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U.S. Stocks Drop as Manufacturing Gauge Falls More Than Forecast

February 3, 2014

Feb. 3 (Bloomberg) -- U.S. stocks fell, after the Standard & Poor’s 500 Index posted its biggest January loss since 2010, as a gauge of manufacturing in the world’s largest economy declined more than estimated.

Telephone stocks dropped after AT&T Inc. introduced new service plans, the latest in an escalating price war among wireless carriers. Jos. A. Bank Clothiers Inc. slid 3.1 percent after management told Men’s Wearhouse Inc. it will not enter takeover talks. Herbalife Ltd. climbed 1.8 percent after the vitamin maker boosted its share buyback by 50 percent.

The S&P 500 fell 0.6 percent to 1,771.99 at 10:05 a.m. in New York. The Dow Jones Industrial Average lost 84.26 points, or 0.5 percent, to 15,614.59. Trading in S&P 500 stocks was 28 percent above the 30-day averaging during this time of the day.

The S&P 500 slid 3.6 percent in January as the Federal Reserve trimmed its bond-buying program for the second time in as many months and emerging-market currencies tumbled amid signs growth was slowing in China. The country’s official Purchasing Managers’ Index decreased to a six-month low in January as output and orders slowed.

In the U.S., the Institute for Supply Management’s factory index decreased to 51.3 in January from 56.5 the prior month, the Tempe, Arizona-based group’s report showed today. Readings above 50 indicate expansion.

The median forecast of 85 economists surveyed by Bloomberg called for a decline to 56. Estimates ranged from 54 to 57.5. Manufacturing accounts for about 12 percent of the economy. The factory gauge averaged 53.9 for all of 2013.

 

Fed Stimulus

 

Fed policy makers said on Jan. 29 that the central bank will trim its monthly bond purchases by $10 billion to $65 billion, cutting the pace of stimulus for a second straight meeting because of an improving economy.

Three rounds of Fed bond buying has helped drive the S&P 500 up 163 percent from a 12-year low in 2009 while pushing capital into emerging markets in search of higher returns. The benchmark gauge for U.S. equities reached a record 1,848.38 on Jan. 15 and has fallen 3.6 percent since then.

"The market is adjusting to the Fed taking the punch bowl away," Douglas Cote, chief market strategist at ING U.S. Investment Management in New York, in a telephone interview. His firm oversees about $200 billion. "The market’s fundamentals remain solid. Even though we’re in the correction phase, ultimately the path for the market is up."

 

Debt Ceiling

 

Treasury Secretary Jacob J. Lew today said the U.S. risks breaching the federal debt limit by the end of this month and called on Congress to raise it immediately to sustain economic momentum. The debt ceiling was suspended through Feb. 7 under an agreement between President Barack Obama and congressional Republicans in October. The Treasury Department uses so-called extraordinary measures, or accounting maneuvers, stay under the ceiling.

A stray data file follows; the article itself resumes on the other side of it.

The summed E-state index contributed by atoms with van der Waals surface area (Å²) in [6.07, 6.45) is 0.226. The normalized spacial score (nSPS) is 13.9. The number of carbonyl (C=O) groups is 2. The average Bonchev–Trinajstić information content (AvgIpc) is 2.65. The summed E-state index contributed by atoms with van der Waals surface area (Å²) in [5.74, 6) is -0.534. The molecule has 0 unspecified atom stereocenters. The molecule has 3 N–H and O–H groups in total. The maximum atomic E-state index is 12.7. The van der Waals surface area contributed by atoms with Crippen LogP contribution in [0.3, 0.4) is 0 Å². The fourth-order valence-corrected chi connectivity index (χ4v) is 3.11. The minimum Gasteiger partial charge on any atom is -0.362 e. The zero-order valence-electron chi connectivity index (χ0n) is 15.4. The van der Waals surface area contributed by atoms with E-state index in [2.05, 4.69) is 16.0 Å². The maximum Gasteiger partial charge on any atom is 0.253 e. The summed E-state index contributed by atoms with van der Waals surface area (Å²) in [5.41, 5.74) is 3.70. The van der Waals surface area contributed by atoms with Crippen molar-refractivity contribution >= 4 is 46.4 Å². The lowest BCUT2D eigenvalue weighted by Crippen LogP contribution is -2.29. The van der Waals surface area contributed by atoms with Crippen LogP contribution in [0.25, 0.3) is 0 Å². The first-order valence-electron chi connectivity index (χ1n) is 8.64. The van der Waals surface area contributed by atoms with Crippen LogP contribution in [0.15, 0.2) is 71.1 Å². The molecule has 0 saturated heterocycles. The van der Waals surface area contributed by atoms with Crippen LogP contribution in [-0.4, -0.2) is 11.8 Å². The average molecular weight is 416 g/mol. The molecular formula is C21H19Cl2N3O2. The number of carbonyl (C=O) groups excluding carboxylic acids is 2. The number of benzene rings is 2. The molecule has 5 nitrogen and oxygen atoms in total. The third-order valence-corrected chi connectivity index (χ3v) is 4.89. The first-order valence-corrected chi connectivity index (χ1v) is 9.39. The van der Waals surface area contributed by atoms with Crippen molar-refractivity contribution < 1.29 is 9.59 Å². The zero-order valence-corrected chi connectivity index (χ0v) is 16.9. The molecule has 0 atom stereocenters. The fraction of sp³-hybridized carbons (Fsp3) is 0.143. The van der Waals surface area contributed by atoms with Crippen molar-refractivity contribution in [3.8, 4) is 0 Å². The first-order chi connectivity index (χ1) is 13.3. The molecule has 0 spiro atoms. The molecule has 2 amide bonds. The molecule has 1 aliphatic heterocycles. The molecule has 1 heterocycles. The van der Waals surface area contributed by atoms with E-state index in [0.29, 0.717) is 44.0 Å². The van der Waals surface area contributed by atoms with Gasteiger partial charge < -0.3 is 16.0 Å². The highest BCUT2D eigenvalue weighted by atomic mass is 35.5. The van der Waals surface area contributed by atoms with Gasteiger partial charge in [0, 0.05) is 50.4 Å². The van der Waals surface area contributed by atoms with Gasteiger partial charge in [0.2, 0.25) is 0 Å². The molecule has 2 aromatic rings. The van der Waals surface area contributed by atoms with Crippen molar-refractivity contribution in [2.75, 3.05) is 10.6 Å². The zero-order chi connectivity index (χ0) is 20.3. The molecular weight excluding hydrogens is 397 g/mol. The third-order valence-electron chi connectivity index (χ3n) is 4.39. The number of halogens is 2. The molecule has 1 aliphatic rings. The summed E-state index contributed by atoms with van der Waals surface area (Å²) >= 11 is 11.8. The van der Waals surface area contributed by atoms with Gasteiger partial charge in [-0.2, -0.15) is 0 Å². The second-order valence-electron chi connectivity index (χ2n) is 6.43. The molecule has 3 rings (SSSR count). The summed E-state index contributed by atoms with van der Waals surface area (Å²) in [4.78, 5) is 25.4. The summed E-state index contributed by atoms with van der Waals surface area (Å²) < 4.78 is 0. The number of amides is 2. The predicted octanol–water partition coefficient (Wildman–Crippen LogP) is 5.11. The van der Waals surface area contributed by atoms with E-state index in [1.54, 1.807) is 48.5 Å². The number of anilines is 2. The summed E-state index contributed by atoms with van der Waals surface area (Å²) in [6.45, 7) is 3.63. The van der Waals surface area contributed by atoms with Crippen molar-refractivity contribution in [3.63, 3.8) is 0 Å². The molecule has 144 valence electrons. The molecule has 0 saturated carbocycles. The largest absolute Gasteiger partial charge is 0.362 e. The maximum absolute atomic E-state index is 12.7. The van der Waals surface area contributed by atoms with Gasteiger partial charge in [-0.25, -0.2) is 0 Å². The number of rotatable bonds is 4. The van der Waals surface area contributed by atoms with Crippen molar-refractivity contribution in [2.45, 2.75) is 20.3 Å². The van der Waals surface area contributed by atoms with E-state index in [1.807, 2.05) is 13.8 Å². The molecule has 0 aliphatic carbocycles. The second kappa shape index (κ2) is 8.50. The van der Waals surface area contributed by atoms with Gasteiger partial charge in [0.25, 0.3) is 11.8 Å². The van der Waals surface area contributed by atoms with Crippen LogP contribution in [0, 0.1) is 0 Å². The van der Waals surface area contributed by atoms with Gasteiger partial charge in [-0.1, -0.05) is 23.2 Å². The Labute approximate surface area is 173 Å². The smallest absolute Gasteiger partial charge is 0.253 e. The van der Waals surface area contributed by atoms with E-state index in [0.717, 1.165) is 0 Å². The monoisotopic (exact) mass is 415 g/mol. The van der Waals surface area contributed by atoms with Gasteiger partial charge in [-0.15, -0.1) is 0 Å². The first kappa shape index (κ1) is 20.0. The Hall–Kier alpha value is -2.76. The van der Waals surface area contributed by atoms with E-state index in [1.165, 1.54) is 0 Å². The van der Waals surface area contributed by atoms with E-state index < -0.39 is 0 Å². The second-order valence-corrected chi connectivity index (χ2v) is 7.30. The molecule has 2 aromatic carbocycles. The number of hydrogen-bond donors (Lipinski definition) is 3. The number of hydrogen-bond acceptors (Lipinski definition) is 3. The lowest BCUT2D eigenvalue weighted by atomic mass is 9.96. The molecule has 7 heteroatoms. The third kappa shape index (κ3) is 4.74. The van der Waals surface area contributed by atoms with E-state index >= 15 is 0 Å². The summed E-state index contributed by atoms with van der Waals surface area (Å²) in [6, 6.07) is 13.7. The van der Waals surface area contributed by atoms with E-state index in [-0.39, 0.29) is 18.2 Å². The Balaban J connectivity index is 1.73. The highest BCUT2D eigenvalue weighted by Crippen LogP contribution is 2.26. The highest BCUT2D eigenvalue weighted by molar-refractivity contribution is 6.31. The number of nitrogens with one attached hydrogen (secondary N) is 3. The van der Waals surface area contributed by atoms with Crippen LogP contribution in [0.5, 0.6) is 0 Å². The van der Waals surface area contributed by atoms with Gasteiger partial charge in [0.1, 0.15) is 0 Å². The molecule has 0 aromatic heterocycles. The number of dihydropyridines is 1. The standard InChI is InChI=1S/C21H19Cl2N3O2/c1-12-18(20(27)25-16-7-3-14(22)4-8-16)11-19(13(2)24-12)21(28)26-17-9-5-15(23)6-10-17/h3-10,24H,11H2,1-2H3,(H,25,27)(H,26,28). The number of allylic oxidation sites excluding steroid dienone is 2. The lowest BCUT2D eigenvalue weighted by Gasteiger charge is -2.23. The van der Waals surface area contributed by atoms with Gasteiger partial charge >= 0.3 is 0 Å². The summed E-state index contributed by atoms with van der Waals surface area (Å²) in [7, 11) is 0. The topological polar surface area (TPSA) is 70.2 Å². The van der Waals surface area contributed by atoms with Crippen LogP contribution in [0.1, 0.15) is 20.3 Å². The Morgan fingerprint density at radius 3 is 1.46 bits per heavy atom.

Anadarko Petroleum Corp. and Yum! Brands Inc. are among 11 S&P 500 companies reporting earnings today. Profit at companies in the benchmark gauge probably increased by 8.3 percent in the fourth quarter of 2013 and their revenue by 2.5 percent, analysts’ estimates compiled by Bloomberg show.

Telephone stocks lost 1.5 percent, the most among 10 S&P 500 industry groups. AT&T dropped 1.9 percent to $32.70 while Verizon Communications Inc. declined 1.8 percent to $47.17, the two biggest drops in the Dow.

 

Cellular Plans

 

AT&T’s new offer cuts $40 a month from premium users’ bills. The move is an escalation of competition in the mobile market where AT&T and T-Mobile US Inc. have run back-and-forth attack ads and offered $450 in credit to entice customers to switch service providers.

Jos. A. Bank dropped 3.1 percent to $54.49. The retailer, which told Men’s Wearhouse Inc. it won’t enter buyout talks, has been looking at other acquisitions including retailer Eddie Bauer, people familiar with the matter said.

Herbalife climbed 1.8 percent to $65.55. The company, which hedge-fund manager Bill Ackman accused of being a pyramid scheme, raised its repurchase program to $1.5 billion. Herbalife also said it will offer $1 billion in convertible senior notes.

Time Warner Cable Inc. advanced 1.4 percent to $135.15. Charter Communications Inc. is considering raising its buyout offer to about $142.50 a share, Reuters reported citing people familiar with the situation. Charter has offered $132.50 a share.

 

--Editor: Jeremy Herron

 

To contact the reporters on this story: Namitha Jagadeesh in London at njagadeesh@bloomberg.net; Lu Wang in New York at lwang8@bloomberg.net

 

To contact the editor responsible for this story: Cecile Vannucci at cvannucci1@bloomberg.net

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